Enzymes: For Educational Use
The NCBE supplies a range of high-quality enzymes for use in education. These come from two of the world’s leading enzyme producers: Novozymes of Denmark and DSM of the Netherlands.
If you require these products for uses other than education, such as research or commercial use, you should contact the enzyme manufacturers or their distributors as the NCBE will be unable to supply you. Please also note that we cannot supply these enzymes to the USA.
The individual enzyme pages (see links below) have more information about the products, including suggestions for their use in an educational context.
GENERAL SAFETY ADVICE
CARBOHYDRASE MIX (VISCOZYME)
PECTIN ESTERASE (NOVOSHAPE)
FUNGAL ‘RENNIN’ (FROMASE)
Enzyme nomenclature is generally a chaotic area, but the International Union of Biochemistry and Molecular Biology (IUBMB) tries to classify enzymes and to give them systematic names that reflect their reactivity. For example, lipases, such as the one in Lipex® are classified as EC 22.214.171.124 with the systematic name ‘triacylglycerol acylhydrolase’ (EC here stands for ‘enzyme commission’). Shorter and less systematic names have gained common acceptance, and these may be listed as synonyms to the systematic names by IUBMB.
Unfortunately, these common names can result in confusion. For example, an α-amylase will hydrolyse α-1,4 glycosidic linkages in amylose and amylopectin, the two components of starch. Starch is therefore broken down to soluble dextrins and oligosaccharides. In addition, there are so-called β-amylases that also hydrolyse the α-1,4 bonds in starch, but the resulting product is β-maltose. Thus there is no direct relationship between the ‘α’ and ‘β’ in the names of the enzymes and the configuration of the glycoside bonds in the substrates they are acting on.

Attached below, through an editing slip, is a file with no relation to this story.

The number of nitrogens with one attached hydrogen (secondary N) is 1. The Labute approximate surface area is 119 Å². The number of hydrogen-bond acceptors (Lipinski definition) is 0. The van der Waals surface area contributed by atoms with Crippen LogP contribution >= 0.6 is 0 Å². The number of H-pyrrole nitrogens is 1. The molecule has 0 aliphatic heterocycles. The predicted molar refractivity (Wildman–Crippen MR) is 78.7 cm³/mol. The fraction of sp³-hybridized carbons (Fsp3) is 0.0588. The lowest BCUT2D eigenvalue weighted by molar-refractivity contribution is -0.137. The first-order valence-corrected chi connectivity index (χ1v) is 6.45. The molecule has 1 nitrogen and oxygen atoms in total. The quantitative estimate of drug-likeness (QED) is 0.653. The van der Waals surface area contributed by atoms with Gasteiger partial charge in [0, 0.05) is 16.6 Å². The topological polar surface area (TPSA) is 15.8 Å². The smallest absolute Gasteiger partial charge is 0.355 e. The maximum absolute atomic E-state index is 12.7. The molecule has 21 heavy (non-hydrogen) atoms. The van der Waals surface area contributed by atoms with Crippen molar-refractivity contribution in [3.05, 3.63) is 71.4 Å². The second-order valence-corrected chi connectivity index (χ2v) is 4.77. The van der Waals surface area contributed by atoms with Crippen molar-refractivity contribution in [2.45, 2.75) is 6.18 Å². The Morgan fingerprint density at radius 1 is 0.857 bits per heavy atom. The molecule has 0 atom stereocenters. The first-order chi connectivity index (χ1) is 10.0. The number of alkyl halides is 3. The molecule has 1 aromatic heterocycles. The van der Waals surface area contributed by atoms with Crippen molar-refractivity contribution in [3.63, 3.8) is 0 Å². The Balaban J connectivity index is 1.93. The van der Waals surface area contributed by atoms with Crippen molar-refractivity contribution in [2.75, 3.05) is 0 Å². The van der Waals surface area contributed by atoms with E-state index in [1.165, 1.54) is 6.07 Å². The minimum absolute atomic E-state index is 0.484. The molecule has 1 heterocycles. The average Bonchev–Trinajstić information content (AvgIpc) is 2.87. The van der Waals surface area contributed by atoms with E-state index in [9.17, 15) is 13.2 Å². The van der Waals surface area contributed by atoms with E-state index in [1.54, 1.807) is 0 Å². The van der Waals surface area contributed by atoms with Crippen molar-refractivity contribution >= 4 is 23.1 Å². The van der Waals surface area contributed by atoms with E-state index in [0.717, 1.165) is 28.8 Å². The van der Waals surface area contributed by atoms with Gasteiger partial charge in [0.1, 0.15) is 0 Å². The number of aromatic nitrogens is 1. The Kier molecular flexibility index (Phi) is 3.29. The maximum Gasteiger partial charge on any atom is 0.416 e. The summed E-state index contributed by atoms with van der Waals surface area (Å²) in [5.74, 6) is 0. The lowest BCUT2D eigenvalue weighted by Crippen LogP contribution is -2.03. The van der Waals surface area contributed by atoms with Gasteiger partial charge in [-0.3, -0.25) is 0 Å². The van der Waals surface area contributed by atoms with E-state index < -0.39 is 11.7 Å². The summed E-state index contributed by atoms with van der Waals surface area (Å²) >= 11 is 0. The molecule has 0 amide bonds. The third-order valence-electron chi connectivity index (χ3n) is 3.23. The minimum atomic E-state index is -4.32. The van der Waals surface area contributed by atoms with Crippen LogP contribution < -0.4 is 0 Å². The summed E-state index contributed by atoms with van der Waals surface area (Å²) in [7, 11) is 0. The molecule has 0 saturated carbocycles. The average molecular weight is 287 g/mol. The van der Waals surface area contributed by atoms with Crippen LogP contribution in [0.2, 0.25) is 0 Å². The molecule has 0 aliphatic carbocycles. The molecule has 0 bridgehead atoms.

HOW MUCH ENZYME SHOULD I USE?
The internationally-recognised unit of enzyme activity is the Katal (abbreviated to kat). It is defined as the enzyme activity which transforms 1 mole of substrate per second under optimal conditions. In practice, few enzyme suppliers use the Katal, preferring instead units that reflect the preferences of their typical customers. For example, bakers are familiar with amylase activity expressed in ‘SKB units’, whereas brewers traditionally refer to amylase activity (which they call diastatic activity) in ‘Degrees Lintner’. To obtain these various measures of enzyme activity, different laboratory assay methods have been used, and unfortunately there is no means of comparing dissimilar tests without conducting practical tests.
After the trade name of the enzyme there is usually a number and a letter. For example: Termamyl® 120 L. The letter ‘L’ indicates that the product is a liquid. The number refers to the activity of the enzyme in a given laboratory assay. However, there is not necessarily any relationship between the declared activity of the product and its activity in a given practical application, because laboratory assays will seldom correspond with the conditions in which the enzyme is normally used.
It is therefore difficult if not impossible to provide precise recommendations regarding the amount of enzyme that should be used. We suggest that preliminary experiments are carried out in which the enzyme concentration is varied. As a crude rule of thumb, the concentration of the enzyme product could be varied from 0.01% up to 1% (w/w) in the solution where the reaction catalysed by the enzyme is ocurring.
Washing detergent enzymes
Alcalase®, Lipex®, Savinase®, Termamyl Ultra® and Stainzyme® are products for use in washing detergent formulations. Typically, one would add up to 2% by mass of these enzymes to a liquid detergent product, then about 8 g of this liquid would be used per litre of water in a typical European wash. These dosages will result in an enzyme protein concentration of between 0.1 and 1 mg per litre in the wash. As the molecular weights of the enzymes vary from approximately 27,000 to about 55,000 grams per mole, it follows that the enzyme concentration during a wash is in the nanomolar range.
Additional guidance on using enzymes is given in the document that can be downloaded from the link above on the left: ‘Working with enzymes’ [this is a new (2016) chapter from the Association for Science Education’s ‘Topics in Safety’ publication].